Public Lecture - Darkness and Light: Thirteen Months at the South Pole
May 9, 2018 -
7:00pm to 8:00pm
Clough Undergraduate Learning Commons
Ever wonder what it would be like to live and work at one of the coldest, most remote places on Earth? James Casey and Martin Wolf can tell you all about it. They are adjusting to life in more moderate conditions after thirteen months operating the biggest and strangest telescope in the world, the IceCube Neutrino Observatory at the South Pole.
See incredible pictures of their exciting and challenging adventure, and learn what it takes to capture the almost invisible neutrino, nicknamed the ghost particle.
James Casey is from Huntsville, Alabama. Before becoming an IceCube winterover for the 2016-2017 South Pole season, James had completed his PhD in physics at Georgia Tech as a member of the IceCube Collaboration. For his graduate studies, his research focused on neutrinos generated in gamma-ray bursts. Besides physics, he also enjoys amateur radio, general aviation, and scuba diving.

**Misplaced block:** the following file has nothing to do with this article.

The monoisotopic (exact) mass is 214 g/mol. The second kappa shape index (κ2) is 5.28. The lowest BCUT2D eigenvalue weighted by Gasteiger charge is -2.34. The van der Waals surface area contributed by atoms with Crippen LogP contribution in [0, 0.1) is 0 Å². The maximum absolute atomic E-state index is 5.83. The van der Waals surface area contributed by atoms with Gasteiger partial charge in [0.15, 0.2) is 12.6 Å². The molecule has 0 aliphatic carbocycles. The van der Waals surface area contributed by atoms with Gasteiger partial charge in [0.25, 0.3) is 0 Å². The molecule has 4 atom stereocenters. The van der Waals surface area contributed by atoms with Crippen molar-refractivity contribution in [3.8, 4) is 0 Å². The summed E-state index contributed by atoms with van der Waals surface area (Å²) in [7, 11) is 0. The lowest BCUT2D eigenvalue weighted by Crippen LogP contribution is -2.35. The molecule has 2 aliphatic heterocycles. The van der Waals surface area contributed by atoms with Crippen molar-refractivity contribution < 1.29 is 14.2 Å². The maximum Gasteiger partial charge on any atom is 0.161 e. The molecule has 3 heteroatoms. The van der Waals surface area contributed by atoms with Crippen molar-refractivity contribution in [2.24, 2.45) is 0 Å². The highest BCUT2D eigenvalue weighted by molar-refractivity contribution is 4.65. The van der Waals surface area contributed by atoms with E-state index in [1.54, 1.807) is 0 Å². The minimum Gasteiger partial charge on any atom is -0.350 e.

Martin Wolf grew up in Germany and was part of the IceCube Collaboration for six years—receiving his PhD in astrophysics—before becoming one of the two IceCube winterovers for the 2016-2017 South Pole season. Photography is one of his personal interests, and you can see his talent from the many wonderful photos he took while at the Pole.
This event is sponsored by IceCube and the School of Physics at Georgia Tech: https://meetings.wipac.wisc.edu/Atlanta2018/Home